Chicken Forum banner
1 - 6 of 6 Posts

·
Registered
Joined
·
1,011 Posts
Discussion Starter · #1 ·
Why do my barred rocks seem to become predator food faster then my Rhode Island reds? Is this just a me thing? I have now hopefully solved all the gaps and places a predator can get into, hoping no more ladies turn up missing.
 

·
Premium Member
Joined
·
3,157 Posts
No idea that doesn't happen here. I loose my ducks most often then after them its usually the white birds that get targeted.
 

·
Banned
Joined
·
825 Posts
Don't know WHY is is....BUT....
my Barred Rock is the quickest of all my chickens.....
....and, therefore....I suspect.....
the MOST likely to avoid a Predator.

could be just "individual birds" ?

In School...there were MANY athletes FASTER than me.
( but MANY never went as far....)
Ha-Ha !
-ReTIRED- :)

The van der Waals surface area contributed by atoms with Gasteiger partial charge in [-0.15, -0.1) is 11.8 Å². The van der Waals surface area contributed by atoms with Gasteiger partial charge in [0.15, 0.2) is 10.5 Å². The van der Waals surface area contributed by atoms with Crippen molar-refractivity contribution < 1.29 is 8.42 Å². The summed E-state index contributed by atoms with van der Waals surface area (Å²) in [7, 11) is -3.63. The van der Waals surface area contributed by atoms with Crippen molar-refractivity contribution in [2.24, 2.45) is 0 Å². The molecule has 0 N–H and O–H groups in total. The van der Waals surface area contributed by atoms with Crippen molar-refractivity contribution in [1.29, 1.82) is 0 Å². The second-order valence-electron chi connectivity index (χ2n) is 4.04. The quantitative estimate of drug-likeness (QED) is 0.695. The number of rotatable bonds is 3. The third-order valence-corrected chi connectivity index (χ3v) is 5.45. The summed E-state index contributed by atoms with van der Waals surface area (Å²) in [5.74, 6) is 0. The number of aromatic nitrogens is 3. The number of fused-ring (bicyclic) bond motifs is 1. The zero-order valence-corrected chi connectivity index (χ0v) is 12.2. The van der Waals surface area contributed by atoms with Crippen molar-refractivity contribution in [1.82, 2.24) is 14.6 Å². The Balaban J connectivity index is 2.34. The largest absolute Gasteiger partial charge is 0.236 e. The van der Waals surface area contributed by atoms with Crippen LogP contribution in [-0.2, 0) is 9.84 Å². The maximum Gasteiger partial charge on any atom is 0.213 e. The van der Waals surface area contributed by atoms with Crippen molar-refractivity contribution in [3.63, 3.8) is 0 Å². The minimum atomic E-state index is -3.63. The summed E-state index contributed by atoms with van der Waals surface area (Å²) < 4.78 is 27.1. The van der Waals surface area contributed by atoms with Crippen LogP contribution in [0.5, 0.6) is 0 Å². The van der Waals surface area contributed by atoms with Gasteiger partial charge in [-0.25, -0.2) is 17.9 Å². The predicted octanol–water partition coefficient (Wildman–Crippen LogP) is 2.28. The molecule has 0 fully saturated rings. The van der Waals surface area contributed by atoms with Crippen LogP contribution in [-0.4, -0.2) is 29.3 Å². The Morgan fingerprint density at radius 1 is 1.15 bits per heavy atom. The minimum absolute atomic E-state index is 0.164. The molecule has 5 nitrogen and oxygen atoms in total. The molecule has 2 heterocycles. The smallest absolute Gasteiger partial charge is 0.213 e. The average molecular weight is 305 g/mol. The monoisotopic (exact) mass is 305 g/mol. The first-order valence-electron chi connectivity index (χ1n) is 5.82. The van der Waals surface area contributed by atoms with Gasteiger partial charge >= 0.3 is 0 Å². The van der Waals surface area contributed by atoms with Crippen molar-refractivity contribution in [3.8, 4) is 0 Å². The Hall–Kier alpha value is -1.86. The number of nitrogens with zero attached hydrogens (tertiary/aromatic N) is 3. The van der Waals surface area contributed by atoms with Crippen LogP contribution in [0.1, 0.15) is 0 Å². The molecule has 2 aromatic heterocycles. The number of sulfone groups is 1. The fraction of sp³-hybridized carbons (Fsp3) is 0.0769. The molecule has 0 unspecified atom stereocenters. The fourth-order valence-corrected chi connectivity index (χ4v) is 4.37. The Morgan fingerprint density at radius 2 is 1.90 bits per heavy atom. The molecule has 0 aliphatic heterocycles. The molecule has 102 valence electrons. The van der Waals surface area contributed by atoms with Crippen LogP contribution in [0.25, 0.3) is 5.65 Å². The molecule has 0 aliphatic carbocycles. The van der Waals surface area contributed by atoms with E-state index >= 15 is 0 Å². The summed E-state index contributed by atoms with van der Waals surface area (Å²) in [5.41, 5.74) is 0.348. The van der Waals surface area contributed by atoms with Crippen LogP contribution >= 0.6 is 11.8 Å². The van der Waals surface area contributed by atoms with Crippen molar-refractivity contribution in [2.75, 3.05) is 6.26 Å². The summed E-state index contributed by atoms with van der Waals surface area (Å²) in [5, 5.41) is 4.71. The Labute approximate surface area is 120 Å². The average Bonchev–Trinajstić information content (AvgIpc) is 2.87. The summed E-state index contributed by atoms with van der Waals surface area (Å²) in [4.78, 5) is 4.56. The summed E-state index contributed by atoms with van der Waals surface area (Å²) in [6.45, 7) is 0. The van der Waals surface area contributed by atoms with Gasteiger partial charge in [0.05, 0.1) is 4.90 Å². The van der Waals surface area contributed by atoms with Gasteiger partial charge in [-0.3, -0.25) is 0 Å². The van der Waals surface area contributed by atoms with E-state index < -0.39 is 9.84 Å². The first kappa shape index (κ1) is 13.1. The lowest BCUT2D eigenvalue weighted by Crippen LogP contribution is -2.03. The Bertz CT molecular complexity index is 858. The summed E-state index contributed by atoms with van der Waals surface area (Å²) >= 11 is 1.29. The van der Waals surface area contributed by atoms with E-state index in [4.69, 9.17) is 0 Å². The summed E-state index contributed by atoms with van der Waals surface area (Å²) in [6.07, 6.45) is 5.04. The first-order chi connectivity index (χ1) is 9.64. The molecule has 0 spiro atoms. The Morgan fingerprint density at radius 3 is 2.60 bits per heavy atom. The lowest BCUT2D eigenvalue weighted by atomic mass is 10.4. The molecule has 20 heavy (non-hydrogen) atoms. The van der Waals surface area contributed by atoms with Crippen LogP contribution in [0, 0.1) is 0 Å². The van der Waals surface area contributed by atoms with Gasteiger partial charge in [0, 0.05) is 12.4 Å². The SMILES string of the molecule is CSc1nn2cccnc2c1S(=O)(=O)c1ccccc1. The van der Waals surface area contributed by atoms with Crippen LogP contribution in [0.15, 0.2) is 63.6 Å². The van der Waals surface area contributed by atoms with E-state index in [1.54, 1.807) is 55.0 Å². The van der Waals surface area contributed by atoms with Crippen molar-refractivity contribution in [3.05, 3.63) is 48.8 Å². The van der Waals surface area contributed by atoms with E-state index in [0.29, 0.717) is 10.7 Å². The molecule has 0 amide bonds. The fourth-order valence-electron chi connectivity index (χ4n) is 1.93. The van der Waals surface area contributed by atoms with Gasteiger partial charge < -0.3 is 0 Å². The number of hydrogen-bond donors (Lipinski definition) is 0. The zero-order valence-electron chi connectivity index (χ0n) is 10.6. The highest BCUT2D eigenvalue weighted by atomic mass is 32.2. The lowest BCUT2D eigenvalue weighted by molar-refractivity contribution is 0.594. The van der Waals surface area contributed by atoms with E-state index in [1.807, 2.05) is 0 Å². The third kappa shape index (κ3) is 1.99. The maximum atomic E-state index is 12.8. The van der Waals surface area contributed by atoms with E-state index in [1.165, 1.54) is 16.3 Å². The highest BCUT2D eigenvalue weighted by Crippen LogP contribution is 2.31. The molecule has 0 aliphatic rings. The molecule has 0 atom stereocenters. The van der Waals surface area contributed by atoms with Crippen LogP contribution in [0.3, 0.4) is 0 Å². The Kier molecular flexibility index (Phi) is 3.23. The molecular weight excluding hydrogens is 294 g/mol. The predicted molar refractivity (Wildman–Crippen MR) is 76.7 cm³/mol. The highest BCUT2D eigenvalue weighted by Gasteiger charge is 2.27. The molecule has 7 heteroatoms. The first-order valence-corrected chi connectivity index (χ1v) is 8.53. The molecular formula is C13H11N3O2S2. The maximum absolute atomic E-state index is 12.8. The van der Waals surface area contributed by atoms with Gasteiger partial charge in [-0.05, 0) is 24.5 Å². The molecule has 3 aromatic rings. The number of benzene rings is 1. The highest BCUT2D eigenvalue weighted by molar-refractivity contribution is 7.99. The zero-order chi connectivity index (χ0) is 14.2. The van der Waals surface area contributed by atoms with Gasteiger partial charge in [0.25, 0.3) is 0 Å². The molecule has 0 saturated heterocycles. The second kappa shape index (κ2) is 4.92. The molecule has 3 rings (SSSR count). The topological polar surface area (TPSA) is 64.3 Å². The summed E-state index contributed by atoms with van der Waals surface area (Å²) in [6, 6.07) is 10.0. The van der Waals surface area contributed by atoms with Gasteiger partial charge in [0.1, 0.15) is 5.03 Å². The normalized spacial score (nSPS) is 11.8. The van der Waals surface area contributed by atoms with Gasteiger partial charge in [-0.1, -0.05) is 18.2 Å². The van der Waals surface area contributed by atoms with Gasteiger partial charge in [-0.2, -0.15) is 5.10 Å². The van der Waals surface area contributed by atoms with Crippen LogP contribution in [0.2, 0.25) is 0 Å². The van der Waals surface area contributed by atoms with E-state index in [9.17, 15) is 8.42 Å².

P.S. Near impossible to figure on any of that.
 

·
Registered
Joined
·
1,011 Posts
Discussion Starter · #4 ·
I figured that there was not a correlation, other then pecking order, and those ones happened to be closest to the grabby fingures
 

·
Premium Member
Joined
·
4,193 Posts
Maybe they're just more curious and so likely to go out on their own exploring. Mine don't attract predators but they are sure into everything. They're teaching the old ones some new tricks!
 

·
A Round American Woman
Joined
·
735 Posts
That's totally weird that you say this!! I could easily trip over a barred rock in the yard, to me they seem to blend in, but except for one hen, a golden comet some years ago, EVERY single chicken I have EVER had killed by a hawk strike has been a barred rock!! Maybe to predators they are easier to see. I have had white Delawares, RIR's, production reds, black australorps, silver laced wyandottes, americanas, but the barred rocks are the ones that have been hit by hawks.

Go figure.
 
1 - 6 of 6 Posts
Top